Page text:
“On June 18, Katti Putnam answered her door to find her home surrounded by police and a tactical team,” the antimedia.org reports. “She was told they were looking for a fugitive, but as she was talking to them, an officer pointed out that they were at the wrong house. They had actually meant to raid the home next door. As Putnam walked to get her ID, she says she heard a loud popping noise.” You guessed it . . .
“I went inside to get my identification and I heard a pop…I looked out the door to the back yard and there was an officer with his arm raised and a gun in his hand. I immediately realized Clohe had gone outside.”
According to Putnam, [Department of Corrections officer Michael] Hughes fired another shot, which missed, at which point Putnam ran outside to put herself between the officer and her dog. Putnam recalls:
“I was yelling at him,…I said, ‘Why are you shooting my dog? What are you doing? You’re at the wrong house.”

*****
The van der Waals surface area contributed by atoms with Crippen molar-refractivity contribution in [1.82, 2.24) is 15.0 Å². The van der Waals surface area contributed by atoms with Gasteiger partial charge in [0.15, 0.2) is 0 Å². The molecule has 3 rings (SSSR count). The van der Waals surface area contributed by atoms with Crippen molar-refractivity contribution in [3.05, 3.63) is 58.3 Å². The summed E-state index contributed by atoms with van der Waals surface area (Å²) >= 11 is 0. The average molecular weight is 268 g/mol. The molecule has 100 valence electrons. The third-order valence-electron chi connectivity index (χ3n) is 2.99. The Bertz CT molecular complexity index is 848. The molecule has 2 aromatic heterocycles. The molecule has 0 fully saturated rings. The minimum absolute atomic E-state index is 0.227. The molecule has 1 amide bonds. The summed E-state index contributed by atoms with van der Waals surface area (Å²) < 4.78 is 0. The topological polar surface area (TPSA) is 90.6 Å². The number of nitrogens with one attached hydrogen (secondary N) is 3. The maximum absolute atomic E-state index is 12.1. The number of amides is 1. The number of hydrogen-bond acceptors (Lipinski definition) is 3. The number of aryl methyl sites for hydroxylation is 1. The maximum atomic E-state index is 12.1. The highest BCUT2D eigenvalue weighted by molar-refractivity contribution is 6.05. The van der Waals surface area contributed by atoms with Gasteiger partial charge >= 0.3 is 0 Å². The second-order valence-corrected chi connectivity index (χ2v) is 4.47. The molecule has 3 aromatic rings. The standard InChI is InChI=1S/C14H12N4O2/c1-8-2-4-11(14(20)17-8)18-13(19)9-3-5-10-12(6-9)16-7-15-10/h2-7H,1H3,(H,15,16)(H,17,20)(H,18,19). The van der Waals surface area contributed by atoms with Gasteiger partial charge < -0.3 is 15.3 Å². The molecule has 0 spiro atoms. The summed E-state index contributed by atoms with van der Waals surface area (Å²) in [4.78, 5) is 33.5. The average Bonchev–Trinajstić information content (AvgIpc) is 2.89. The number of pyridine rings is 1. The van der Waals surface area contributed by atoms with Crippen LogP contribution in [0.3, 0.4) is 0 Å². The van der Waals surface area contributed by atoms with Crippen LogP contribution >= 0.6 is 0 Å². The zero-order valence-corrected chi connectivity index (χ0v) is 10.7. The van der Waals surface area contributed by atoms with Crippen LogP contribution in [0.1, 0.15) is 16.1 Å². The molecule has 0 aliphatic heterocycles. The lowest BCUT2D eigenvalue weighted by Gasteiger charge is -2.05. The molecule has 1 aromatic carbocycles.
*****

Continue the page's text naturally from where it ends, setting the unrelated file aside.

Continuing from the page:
Clohe, the elderly mutt who was already shot in the face, started to walk back inside, trailing blood behind her. Putnam’s partner, Erica Moreno, saw and cradled her.
Putnam’s neighbor, Jimmy Armstrong, who witnessed the entire event, stated in an affadavit that he saw Clohe enter the backyard. Armstrong stated the dog was not attacking or threatening any officer at any time.
He said: “[Hughes] shot Clohe for no reason at all.”
The most likely explanation: Officer Hughes was geared-up for battle, ready to rock and roll, hyped-up on adrenalin. Or worse. Of course, we’ll never know. Officer Hughes’ colleagues did not treat the shooting as a criminal offense. They didn’t interview the officer or administer a breathalyzer or drug test. Instead, the “tactical team” performed a strategic withdrawal: a simple RTB (Return To Base) to prepare for the raid on the right house.
Putnam also stated that they did not return to raid the “correct” house until a few hours later, which led her to question the urgency of the raid that left her dog missing part of her tongue and a canine tooth. Clohe had to have a bullet and fragments removed from her head and neck.
What’s it going to take to get judges to refuse to sign off on SWAT raids? OK, maybe the cops were looking for a dangerous felon. Still, it seems like they should’ve looked closer to home. [h/t SS]